Stories of scholarship of teaching and learning at McMaster University


  • Jee Su Suh MacPherson Institute, McMaster University
  • Dan Centea Walter G. Booth School of Engineering Practice and Technology, McMaster University
  • Carolyn Eyles School of Earth, Environment and Society, McMaster University
  • Robert Fleisig Walter G. Booth School of Engineering Practice and Technology, McMaster University
  • C. Annette Grisé Department of English and Cultural Studies, McMaster University
  • Teal McAteer Human Resources and Management, DeGroote School of Business, McMaster University
  • Ken N. Meadows Teaching Support Centre, Western University
  • Philip Savage Communication Studies and Media Arts, McMaster University
  • Nicola Simmons Faculty of Education, Brock University
  • Bruce C. Wainman Education Program in Anatomy, McMaster University
  • Nancy E. Fenton MacPherson Institute, McMaster University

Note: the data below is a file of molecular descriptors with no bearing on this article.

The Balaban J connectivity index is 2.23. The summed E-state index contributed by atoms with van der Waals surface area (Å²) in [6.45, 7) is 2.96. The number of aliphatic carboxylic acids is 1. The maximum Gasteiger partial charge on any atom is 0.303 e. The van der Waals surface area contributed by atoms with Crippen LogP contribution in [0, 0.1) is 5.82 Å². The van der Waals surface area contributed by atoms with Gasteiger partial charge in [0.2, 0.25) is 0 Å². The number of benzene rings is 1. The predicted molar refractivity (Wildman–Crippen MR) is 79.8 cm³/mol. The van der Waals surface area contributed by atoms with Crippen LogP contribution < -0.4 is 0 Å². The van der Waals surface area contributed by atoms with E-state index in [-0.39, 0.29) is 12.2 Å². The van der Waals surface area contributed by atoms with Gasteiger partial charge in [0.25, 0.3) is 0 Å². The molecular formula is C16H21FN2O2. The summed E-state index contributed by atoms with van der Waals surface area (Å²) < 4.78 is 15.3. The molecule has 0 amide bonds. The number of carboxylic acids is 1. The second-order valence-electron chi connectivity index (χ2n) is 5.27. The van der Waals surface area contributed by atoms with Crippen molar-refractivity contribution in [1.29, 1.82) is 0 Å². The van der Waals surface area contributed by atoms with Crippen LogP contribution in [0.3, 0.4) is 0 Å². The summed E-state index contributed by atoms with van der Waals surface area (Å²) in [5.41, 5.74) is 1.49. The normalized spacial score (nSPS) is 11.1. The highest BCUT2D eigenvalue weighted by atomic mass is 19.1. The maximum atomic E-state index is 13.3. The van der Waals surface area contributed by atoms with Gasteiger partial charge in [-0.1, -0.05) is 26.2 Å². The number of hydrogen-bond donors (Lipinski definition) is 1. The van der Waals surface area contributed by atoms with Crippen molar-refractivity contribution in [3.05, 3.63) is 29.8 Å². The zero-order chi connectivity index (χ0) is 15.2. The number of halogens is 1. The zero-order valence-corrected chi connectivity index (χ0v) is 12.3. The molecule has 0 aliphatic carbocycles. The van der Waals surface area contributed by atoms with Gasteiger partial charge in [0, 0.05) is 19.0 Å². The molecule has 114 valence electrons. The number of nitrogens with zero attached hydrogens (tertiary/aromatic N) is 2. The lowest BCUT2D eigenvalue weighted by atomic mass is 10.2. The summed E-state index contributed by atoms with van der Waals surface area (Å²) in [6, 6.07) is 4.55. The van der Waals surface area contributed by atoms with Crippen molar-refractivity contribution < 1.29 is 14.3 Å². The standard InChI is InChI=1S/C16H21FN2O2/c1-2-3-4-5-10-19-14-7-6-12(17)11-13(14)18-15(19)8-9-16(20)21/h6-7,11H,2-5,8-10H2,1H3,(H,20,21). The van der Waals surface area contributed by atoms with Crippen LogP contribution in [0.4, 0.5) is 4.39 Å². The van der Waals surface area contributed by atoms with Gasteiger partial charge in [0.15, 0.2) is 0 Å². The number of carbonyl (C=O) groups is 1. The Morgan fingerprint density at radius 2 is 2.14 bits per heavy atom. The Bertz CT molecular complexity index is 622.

In this chapter, we gathered and synthesized deeply personal stories from established scholars at McMaster University and beyond on conducting scholarship of teaching and learning (SoTL). In the spirit of learning from one another’s individual experiences and motivations, we utilized collaborative autoethnography to connect the individual to the collective and knit together testimonials representing all six faculties. Specifically, we highlight how the concept of “gathering” can be accessed in several different ways to illustrate (a) how conversations drive curiosity and innovation, (b) how individuals from diverse backgrounds and expertise come together to collaborate and create new and emergent knowledge, and (c) how instructors can support one another to experiment, play, and take risks in a safe environment. We shine a light on how McMaster’s newly released teaching and learning strategy, “Partnered in Teaching and Learning: McMaster’s Teaching and Learning Strategy 2021–2026,” recognizes and promotes several principles and practices that SoTL practitioners at McMaster have been quietly undertaking for some time. Finally, these stories highlight recommendations and paths forward that will get us closer to our goal of achieving teaching excellence.